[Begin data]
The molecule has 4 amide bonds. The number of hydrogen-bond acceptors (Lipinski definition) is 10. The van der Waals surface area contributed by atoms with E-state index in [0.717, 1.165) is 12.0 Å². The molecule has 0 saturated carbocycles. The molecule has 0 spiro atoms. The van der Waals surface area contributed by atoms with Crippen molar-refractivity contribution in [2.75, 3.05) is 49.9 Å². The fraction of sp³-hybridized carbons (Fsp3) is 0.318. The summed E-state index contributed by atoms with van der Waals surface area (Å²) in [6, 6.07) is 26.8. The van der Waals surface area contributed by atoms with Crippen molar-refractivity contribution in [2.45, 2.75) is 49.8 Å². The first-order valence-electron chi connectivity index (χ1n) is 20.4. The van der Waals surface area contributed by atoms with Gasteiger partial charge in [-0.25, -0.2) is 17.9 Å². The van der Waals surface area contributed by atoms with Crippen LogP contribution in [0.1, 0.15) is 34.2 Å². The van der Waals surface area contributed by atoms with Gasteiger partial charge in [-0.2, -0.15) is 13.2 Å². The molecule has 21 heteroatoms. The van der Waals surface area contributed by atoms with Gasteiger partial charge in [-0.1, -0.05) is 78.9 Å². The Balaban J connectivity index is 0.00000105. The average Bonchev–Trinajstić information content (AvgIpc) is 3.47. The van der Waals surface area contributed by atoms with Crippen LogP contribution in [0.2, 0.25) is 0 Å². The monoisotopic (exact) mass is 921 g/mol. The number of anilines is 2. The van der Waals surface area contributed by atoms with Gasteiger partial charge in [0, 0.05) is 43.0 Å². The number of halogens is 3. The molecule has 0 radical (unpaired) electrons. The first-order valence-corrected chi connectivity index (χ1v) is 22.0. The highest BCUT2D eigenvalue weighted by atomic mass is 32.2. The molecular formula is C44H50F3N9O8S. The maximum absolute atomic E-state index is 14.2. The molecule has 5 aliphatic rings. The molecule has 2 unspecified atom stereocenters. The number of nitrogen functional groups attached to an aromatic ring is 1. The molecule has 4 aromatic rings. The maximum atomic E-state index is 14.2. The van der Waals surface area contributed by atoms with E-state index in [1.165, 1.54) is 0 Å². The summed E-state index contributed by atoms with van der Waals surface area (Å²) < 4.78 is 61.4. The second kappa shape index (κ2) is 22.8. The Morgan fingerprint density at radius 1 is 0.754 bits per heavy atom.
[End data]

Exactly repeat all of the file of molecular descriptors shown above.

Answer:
The molecule has 4 amide bonds. The number of hydrogen-bond acceptors (Lipinski definition) is 10. The van der Waals surface area contributed by atoms with E-state index in [0.717, 1.165) is 12.0 Å². The molecule has 0 saturated carbocycles. The molecule has 0 spiro atoms. The van der Waals surface area contributed by atoms with Crippen molar-refractivity contribution in [2.75, 3.05) is 49.9 Å². The fraction of sp³-hybridized carbons (Fsp3) is 0.318. The summed E-state index contributed by atoms with van der Waals surface area (Å²) in [6, 6.07) is 26.8. The van der Waals surface area contributed by atoms with Crippen molar-refractivity contribution in [2.45, 2.75) is 49.8 Å². The first-order valence-electron chi connectivity index (χ1n) is 20.4. The van der Waals surface area contributed by atoms with Gasteiger partial charge in [-0.25, -0.2) is 17.9 Å². The van der Waals surface area contributed by atoms with Crippen LogP contribution in [0.1, 0.15) is 34.2 Å². The van der Waals surface area contributed by atoms with Gasteiger partial charge in [-0.2, -0.15) is 13.2 Å². The molecule has 21 heteroatoms. The van der Waals surface area contributed by atoms with Gasteiger partial charge in [-0.1, -0.05) is 78.9 Å². The Balaban J connectivity index is 0.00000105. The average Bonchev–Trinajstić information content (AvgIpc) is 3.47. The van der Waals surface area contributed by atoms with Crippen LogP contribution in [0.2, 0.25) is 0 Å². The monoisotopic (exact) mass is 921 g/mol. The number of anilines is 2. The van der Waals surface area contributed by atoms with Gasteiger partial charge in [0, 0.05) is 43.0 Å². The number of halogens is 3. The molecule has 0 radical (unpaired) electrons. The first-order valence-corrected chi connectivity index (χ1v) is 22.0. The highest BCUT2D eigenvalue weighted by atomic mass is 32.2. The molecular formula is C44H50F3N9O8S. The maximum absolute atomic E-state index is 14.2. The molecule has 5 aliphatic rings. The molecule has 2 unspecified atom stereocenters. The number of nitrogen functional groups attached to an aromatic ring is 1. The molecule has 4 aromatic rings. The maximum atomic E-state index is 14.2. The van der Waals surface area contributed by atoms with E-state index in [1.165, 1.54) is 0 Å². The summed E-state index contributed by atoms with van der Waals surface area (Å²) < 4.78 is 61.4. The second kappa shape index (κ2) is 22.8. The Morgan fingerprint density at radius 1 is 0.754 bits per heavy atom.